IBM says it is working towards developing technology that would make it possible to create zero-emission data centers, largely through the reuse of wasted heat.

In a presentation (http://www.usenix.org/events/lisa09/tech/slides/michel.pdf) delivered at LISA ’09, the Large Installation System Administration Conference in Zurich, IBM research manager Bruno Michel, outlined the ongoing work. Michel told the conference that IBM scientists are researching how to use high-performance liquid cooling, which would allow data centers to operate with coolant temperatures above the free cooling limit in all climates.

Liquid cooling is employed at the chip-level through micro channels or micro jets to eliminate the need for chillers. The system uses water to cool chips and the heated water can then be used in various ways, including being piped into homes or nearby businesses. IBM estimates enough heat can be captured from a 10 megawatt data center to heat the equivalent of about 700 homes.

The technology would work best in a cold climate location, in a densely populated area where the captured heat could more easily be deployed.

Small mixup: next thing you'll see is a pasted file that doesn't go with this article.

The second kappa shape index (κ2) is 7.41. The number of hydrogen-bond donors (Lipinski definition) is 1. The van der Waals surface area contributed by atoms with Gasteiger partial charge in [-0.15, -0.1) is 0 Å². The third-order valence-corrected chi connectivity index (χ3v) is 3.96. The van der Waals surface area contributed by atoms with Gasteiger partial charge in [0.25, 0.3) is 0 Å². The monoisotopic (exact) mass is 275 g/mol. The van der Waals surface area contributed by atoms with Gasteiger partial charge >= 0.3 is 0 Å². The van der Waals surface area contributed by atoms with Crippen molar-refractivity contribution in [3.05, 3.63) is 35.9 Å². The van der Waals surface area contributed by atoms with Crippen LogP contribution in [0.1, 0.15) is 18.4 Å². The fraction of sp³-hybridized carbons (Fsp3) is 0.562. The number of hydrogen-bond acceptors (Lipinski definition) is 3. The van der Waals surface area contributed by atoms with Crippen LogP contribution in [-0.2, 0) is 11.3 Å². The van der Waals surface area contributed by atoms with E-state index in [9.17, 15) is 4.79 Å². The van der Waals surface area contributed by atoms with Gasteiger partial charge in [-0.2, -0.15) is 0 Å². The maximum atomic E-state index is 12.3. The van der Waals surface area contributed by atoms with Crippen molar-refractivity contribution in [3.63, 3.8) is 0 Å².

At IBM’s research lab in Zurich, Michel’s team was able to remove 75% of the heat load from high performance nodes which reached temperatures of about 140 degrees Fahrenheit. IBM hopes to be able to refine the technology to produce the first zero-emission data centers within five years.

Such a breakthrough would be a tremendous boost for the technology industry. Energy consumption from data centers has doubled over the last four years and is expected to continue to increase at a rate of about 15% per year. One study estimates data centers now consume about 1.2% of U.S. energy.

 

 

 

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